Every Anganwadi is entitled to 50 paise per child per day. While most workers complain that the money is too little and barely pays for all the fuel expense, this money too takes months to be reimbursed. 

So does travel allowance, Kamble says. “So, out of the meagre sum we are paid every month, we have to set aside close to 50% just to keep the Anganwadi up and running.”

Kamble says it is important to remind the state of its vision. Why was the Anganwadi setup? Who are the women that the Women and Child Development department recruits for this job?

As per the criteria set by the ICDS, Anganwadis are to be run by widowed, destitute women, or those belonging to the Scheduled Castes, Scheduled Tribes, Other Backward Classes and minority communities. “So, imagine a woman who is both widowed, and from a marginalised community. She is expected to run her household with the paltry sum offered by the state. The exploitation is not just monetary. It is deep-seated casteism that allows them to exploit the most marginalised women,” she points out. 

Anganwadi workers, along with Accredited Social Health Activist (ASHA) workers form the backbone of any village or town.

These workers are also the first-point contact for pregnant women, who depend on them for both prenatal and postnatal care. And not just pregnant women, Anganwadi workers also take care of adolescent girls, making them aware of health concerns and necessity for nutrition, along with the government schemes specially designed for their welfare. “And such integral work is looked at as voluntary work, worthy of only an honorarium,” Syed rues. 

In March 2020, when the country was ordered to go under complete lockdown owing to the COVID-19 pandemic and most government services were abruptly discontinued, it was Anganwadi and ASHA workers that people turned to.

Also read: Budget 2022 Shows How Quickly We Forget the Social and Welfare Net That Served Us During COVID

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Mitkari says she has lost count of how many colleagues she lost during the pandemic. “We worked without caring for our lives. If it was indeed ‘voluntary work’, most of us would have prioritised our own health and life. But we didn’t have the luxury.” While that was an extraordinary situation, Mitkari says Anganwadi workers end up clocking in several extra hours every month for work they are not even responsible for. “Every month we get innumerable calls from the ICDS centre asking to conduct surveys – that is not our job. We do those without ever getting extra monetary compensation.”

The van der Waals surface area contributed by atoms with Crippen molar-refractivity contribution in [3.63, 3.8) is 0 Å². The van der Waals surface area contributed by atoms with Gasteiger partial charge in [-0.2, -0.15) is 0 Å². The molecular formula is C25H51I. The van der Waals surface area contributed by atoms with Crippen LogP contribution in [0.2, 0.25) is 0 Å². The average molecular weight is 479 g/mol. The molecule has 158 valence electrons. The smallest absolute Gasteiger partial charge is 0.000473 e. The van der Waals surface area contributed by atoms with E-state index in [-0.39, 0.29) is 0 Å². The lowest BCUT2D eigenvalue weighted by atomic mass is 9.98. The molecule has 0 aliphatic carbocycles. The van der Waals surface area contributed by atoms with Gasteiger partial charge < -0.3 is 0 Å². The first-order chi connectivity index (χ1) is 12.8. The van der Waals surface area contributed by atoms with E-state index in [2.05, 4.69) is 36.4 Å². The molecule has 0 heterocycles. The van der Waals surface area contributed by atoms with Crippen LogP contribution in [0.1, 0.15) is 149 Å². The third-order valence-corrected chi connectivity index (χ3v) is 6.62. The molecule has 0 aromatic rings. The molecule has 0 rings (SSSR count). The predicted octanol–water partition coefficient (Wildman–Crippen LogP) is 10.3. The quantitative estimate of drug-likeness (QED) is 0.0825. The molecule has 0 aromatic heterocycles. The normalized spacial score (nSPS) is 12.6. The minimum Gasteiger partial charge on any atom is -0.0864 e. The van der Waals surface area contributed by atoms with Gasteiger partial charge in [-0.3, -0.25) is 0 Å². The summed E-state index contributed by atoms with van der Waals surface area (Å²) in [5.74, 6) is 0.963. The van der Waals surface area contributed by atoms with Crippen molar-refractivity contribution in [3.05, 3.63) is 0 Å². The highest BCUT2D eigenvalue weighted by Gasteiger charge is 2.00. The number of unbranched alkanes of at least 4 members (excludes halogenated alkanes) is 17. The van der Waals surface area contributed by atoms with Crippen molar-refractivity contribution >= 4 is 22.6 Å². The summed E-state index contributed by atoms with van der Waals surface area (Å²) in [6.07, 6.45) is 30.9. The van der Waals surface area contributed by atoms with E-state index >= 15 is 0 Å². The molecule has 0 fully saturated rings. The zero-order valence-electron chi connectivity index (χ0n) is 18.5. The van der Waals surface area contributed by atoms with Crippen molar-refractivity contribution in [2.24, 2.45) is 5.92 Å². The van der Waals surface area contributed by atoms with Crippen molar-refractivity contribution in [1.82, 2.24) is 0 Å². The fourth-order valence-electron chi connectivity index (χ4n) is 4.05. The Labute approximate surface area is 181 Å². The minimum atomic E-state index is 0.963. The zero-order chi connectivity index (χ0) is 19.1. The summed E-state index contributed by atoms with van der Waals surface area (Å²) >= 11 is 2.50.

On retirement, Anganwadi workers do not get any pension. A lump sum of Rs 75,000 or Rs 1,00,000 is to be paid to them depending upon their tenure. This money, Syed says, has not been paid to anyone in Jalna. “You go to any ICDS centre and you will find at least half a dozen retired Anganwadi workers queuing up to meet higher authorities for their retirement pay. It is humiliating to see women struggle to get that paltry sum after putting in 25-30 years of service.” Many women, Mitkari adds, have been forced to take loans from money lenders at high interest rates and run their households.

A year ago, over 80,000 Anganwadi workers in the state decided to return the faulty mobile phones provided to them to fill in centralised data on the POSHAN tracker app. The 2 GB RAM of the phones provided could not handle the heavy data that the women had to key in on a daily basis.

Returning these phones was a symbolic act, Syed says. “But what happened after that? Nothing. The state just ignored our demands and we had to spend our own money to buy smartphones,” she added. 

Like in the past, last week too, the women have been assured that their demands will be considered in the upcoming Winter assembly session. In response to the agitation, the state Women and Child Development minister and Bharatiya Janata Party leader Mangal Prabhat Lodha said that within a month, the state would look into their demands and come up with a solution.

The conversation with the present state government is a repeat of earlier talks, most women say. The former WCD minister Yashomati Thakur had already assured them that their pay would be increased to up to Rs 12,000. The proposal was to be discussed in the Monsoon assembly session. But as the Mahavikas Aghadi government fell and a new Eknath Shinde-BJP government came to power, all the previous efforts proved futile, Mitkari says. 

The agitation has been on for a month and the Anganwadi Workers’ Action Committee (AWAC) has decided to wait for another month before launching another state-wide protest.

“The government’s words are not assuring any more. But we won’t give up on our struggles. Ours is a fight for equality and dignity and we will continue with the struggle,” Kamble added.